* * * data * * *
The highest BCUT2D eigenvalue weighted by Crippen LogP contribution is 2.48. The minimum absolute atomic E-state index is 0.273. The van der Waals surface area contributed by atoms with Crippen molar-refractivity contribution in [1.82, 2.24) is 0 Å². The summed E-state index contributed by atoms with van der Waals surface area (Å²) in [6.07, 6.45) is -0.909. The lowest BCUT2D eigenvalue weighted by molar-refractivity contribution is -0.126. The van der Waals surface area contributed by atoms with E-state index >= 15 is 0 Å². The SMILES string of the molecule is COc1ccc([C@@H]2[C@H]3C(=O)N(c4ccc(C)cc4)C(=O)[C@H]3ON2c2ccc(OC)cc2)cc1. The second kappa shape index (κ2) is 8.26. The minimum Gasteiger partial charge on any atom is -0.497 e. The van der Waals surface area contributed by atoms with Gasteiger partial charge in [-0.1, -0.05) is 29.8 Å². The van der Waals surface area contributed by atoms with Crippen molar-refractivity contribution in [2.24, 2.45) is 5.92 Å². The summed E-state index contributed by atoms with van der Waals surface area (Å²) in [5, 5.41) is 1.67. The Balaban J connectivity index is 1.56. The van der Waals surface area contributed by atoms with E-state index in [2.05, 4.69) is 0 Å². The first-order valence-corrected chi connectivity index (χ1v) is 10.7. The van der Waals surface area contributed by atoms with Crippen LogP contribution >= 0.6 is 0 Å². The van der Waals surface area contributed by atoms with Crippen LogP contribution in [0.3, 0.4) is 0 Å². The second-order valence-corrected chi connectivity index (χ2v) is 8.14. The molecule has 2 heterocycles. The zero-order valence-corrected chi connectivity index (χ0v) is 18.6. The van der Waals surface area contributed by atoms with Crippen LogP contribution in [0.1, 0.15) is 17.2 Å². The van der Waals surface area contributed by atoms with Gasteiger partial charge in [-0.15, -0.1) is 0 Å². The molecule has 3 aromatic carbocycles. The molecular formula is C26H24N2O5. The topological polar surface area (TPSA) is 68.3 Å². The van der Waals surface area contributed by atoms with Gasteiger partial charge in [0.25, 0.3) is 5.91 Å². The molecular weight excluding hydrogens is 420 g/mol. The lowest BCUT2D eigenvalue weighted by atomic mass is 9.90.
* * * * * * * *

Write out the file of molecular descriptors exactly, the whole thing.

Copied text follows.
The highest BCUT2D eigenvalue weighted by Crippen LogP contribution is 2.48. The minimum absolute atomic E-state index is 0.273. The van der Waals surface area contributed by atoms with Crippen molar-refractivity contribution in [1.82, 2.24) is 0 Å². The summed E-state index contributed by atoms with van der Waals surface area (Å²) in [6.07, 6.45) is -0.909. The lowest BCUT2D eigenvalue weighted by molar-refractivity contribution is -0.126. The van der Waals surface area contributed by atoms with E-state index >= 15 is 0 Å². The SMILES string of the molecule is COc1ccc([C@@H]2[C@H]3C(=O)N(c4ccc(C)cc4)C(=O)[C@H]3ON2c2ccc(OC)cc2)cc1. The second kappa shape index (κ2) is 8.26. The minimum Gasteiger partial charge on any atom is -0.497 e. The van der Waals surface area contributed by atoms with Gasteiger partial charge in [-0.1, -0.05) is 29.8 Å². The van der Waals surface area contributed by atoms with Crippen molar-refractivity contribution in [2.24, 2.45) is 5.92 Å². The summed E-state index contributed by atoms with van der Waals surface area (Å²) in [5, 5.41) is 1.67. The Balaban J connectivity index is 1.56. The van der Waals surface area contributed by atoms with E-state index in [2.05, 4.69) is 0 Å². The first-order valence-corrected chi connectivity index (χ1v) is 10.7. The van der Waals surface area contributed by atoms with Crippen LogP contribution >= 0.6 is 0 Å². The van der Waals surface area contributed by atoms with Crippen LogP contribution in [0.3, 0.4) is 0 Å². The second-order valence-corrected chi connectivity index (χ2v) is 8.14. The molecule has 2 heterocycles. The zero-order valence-corrected chi connectivity index (χ0v) is 18.6. The van der Waals surface area contributed by atoms with Crippen LogP contribution in [0.1, 0.15) is 17.2 Å². The van der Waals surface area contributed by atoms with Gasteiger partial charge in [-0.15, -0.1) is 0 Å². The molecule has 3 aromatic carbocycles. The molecular formula is C26H24N2O5. The topological polar surface area (TPSA) is 68.3 Å². The van der Waals surface area contributed by atoms with Gasteiger partial charge in [0.25, 0.3) is 5.91 Å². The molecular weight excluding hydrogens is 420 g/mol. The lowest BCUT2D eigenvalue weighted by atomic mass is 9.90.